State v. Evans, 125 NC App 301 (96-282) 02/04/1997 Link to original WordPerfect file

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State v. Evans

No. COA96-282

(Filed 4 February 1997)

1.    Constitutional Law § 199 (NCI4th); Criminal Law § 1096 (NCI4th Rev.)-- use of firearm -- enhancement of kidnapping sentence -- consecutive sentence for armed robbery -- not double jeopardy

    The trial court's enhancement of defendant's sentence for kidnapping under N.C.G.S. § 15A-1340.16A for use of a firearm and imposition of a consecutive sentence for armed robbery did not impose multiple punishments for the same conduct in violation of defendant's right against double jeopardy.

     Am Jur 2d, Criminal Law §§ 279, 551, 552.

     Seizure or detention for purpose of committing rape, robbery, or other offense as constituting separate crime of kidnapping. 39 ALR5th 283.

2.    Appeal and Error § 155 (NCI4th)-- failure to object -- failure to argue plain error or preservation by rule or law -- waiver of appellate review

    Defendant waived appellate review of an issue as to whether the trial court abused its discretion by finding certain mitigating factors in one judgment but failing to do so in other judgments where defendant made no objection to the trial court's failure to make such findings, and defendant presented no argument as to how the alleged error amounted to plain error or is preserved by rule or law.

     Am Jur 2d, Trial §§ 707, 1999.

NO. COA96-282

NORTH CAROLINA COURT OF APPEALS

Filed: 4 February 1997

STATE OF NORTH CAROLINA

v.

THOMAS EVANS,

    Defendant.

     Appeal by defendant from judgment entered 23 October 1995 by Judge Abraham P. Jones in Wake County Superior Court. Heard in the Court of Appeals 6 January 1997.

    Michael F. Easley, Attorney General, by Neil Dalton, Assistant Attorney General, for the State.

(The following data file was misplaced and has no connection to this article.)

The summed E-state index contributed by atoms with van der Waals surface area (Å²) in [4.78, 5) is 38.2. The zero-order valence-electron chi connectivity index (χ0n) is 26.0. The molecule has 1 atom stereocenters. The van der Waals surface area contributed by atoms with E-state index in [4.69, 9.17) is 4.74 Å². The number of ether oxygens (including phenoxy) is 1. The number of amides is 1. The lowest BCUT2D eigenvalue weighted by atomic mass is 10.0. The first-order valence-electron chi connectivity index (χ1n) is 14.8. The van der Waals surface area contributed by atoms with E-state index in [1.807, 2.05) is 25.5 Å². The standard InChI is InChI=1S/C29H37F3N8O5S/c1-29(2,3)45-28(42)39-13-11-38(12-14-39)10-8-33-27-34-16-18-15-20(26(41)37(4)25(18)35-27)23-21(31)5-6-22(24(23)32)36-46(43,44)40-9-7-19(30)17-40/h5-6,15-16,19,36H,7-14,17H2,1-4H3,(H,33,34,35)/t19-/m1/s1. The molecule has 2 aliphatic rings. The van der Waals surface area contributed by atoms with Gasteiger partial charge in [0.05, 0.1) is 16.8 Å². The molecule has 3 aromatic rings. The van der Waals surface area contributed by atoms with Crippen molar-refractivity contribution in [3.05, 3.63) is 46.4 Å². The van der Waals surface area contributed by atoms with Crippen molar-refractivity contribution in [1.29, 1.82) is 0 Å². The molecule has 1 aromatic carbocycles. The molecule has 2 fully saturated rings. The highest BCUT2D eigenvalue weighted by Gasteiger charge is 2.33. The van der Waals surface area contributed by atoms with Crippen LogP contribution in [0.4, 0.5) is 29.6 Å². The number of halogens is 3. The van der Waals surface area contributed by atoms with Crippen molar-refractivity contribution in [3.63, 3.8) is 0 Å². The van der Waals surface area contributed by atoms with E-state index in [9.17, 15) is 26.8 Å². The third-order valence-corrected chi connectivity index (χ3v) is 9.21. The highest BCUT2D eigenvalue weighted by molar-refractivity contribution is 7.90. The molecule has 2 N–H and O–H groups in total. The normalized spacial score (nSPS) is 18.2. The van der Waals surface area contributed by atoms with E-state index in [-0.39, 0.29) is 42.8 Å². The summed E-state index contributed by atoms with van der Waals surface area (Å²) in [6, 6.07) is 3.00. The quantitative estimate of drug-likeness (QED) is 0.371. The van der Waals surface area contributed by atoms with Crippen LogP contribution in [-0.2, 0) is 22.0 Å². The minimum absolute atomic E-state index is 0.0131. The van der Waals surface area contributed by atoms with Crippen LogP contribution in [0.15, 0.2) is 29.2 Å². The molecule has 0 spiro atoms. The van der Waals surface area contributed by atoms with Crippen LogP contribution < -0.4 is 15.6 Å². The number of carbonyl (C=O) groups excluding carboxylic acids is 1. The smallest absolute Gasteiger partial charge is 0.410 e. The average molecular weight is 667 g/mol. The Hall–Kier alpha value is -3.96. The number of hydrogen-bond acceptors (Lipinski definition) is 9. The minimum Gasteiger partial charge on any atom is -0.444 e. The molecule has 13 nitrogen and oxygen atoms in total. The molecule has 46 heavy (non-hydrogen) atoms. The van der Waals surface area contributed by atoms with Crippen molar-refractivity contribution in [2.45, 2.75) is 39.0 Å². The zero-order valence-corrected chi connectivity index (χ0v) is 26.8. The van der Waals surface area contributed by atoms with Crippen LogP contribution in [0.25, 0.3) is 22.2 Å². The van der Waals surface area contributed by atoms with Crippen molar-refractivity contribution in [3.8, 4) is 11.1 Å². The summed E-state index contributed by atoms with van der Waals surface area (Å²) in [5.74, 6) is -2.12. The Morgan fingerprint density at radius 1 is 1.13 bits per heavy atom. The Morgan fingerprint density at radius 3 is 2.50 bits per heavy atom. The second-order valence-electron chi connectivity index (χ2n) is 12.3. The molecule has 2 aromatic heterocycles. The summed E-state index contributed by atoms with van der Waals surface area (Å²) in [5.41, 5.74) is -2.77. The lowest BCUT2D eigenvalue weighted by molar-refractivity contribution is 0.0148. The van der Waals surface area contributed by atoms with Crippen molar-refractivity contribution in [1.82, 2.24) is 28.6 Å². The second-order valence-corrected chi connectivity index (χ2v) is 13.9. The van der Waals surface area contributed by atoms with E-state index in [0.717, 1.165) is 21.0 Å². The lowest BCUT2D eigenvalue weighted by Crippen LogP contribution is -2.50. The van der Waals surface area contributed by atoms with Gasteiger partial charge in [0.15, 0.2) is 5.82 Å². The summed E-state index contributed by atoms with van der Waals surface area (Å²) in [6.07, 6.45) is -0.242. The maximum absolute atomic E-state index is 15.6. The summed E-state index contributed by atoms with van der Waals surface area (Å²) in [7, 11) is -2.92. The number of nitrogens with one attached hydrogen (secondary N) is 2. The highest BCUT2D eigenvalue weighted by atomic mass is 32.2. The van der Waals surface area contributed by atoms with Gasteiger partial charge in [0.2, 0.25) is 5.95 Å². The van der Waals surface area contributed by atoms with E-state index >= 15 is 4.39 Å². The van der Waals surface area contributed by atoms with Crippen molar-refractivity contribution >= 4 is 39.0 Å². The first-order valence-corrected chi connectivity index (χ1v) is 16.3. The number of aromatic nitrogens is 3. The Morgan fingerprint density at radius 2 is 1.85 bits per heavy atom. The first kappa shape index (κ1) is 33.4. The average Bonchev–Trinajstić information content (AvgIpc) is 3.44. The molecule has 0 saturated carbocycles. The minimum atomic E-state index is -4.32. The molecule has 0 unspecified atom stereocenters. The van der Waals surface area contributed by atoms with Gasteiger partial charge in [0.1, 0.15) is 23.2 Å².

John F. Oates, Jr. for defendant-appellant.

    WYNN, Judge.

    At about 2:00 a.m. on 9 September 1995, defendant entered the Raleigh restaurant where he worked just as the dining room manager closed out the day's business and locked the money in the safe. Dressed in black, wearing a ski mask over his face and wielding a gun, defendant threatened the manager at gunpoint, tied her up, bound her mouth, nose and eyes with duct tape and then pistol- whipped her. He then took the money out of the safe and hid it in a bag along with his disguise and several other incriminating items in a stairwell just outside the entrance of the restaurant.

    Police officers discovered the hidden evidence during their investigation on the night of the robbery and apprehended the defendant when he attempted to retrieve the items from the stairwell. Defendant confessed to the crime and gave police a written statement explaining that he was under the influence of drugs on the night of the crime and blaming his drug problem for his actions.

    At trial, defendant pled guilty to assault with a deadly weapon with intent to kill inflicting serious bodily injury, first degree kidnapping, possession of cocaine and armed robbery. After a sentencing hearing, the trial court made findings of mitigating and aggravating factors for each charge. The trial court, after determining that the factors in aggravation outweighed the factors in mitigation, imposed aggravated sentences for assault with a deadly weapon with intent to kill inflicting serious bodily injury and armed robbery. As to kidnapping and possession of cocaine, the trial court found that the mitigating factors outweighed the aggravating factors, but under N.C. Gen. Stat. § 15A-1340.16A (Cum. Supp. 1996) enhanced the sentence for kidnapping by sixty months for use of a firearm. Defendant appeals from the sentences imposed.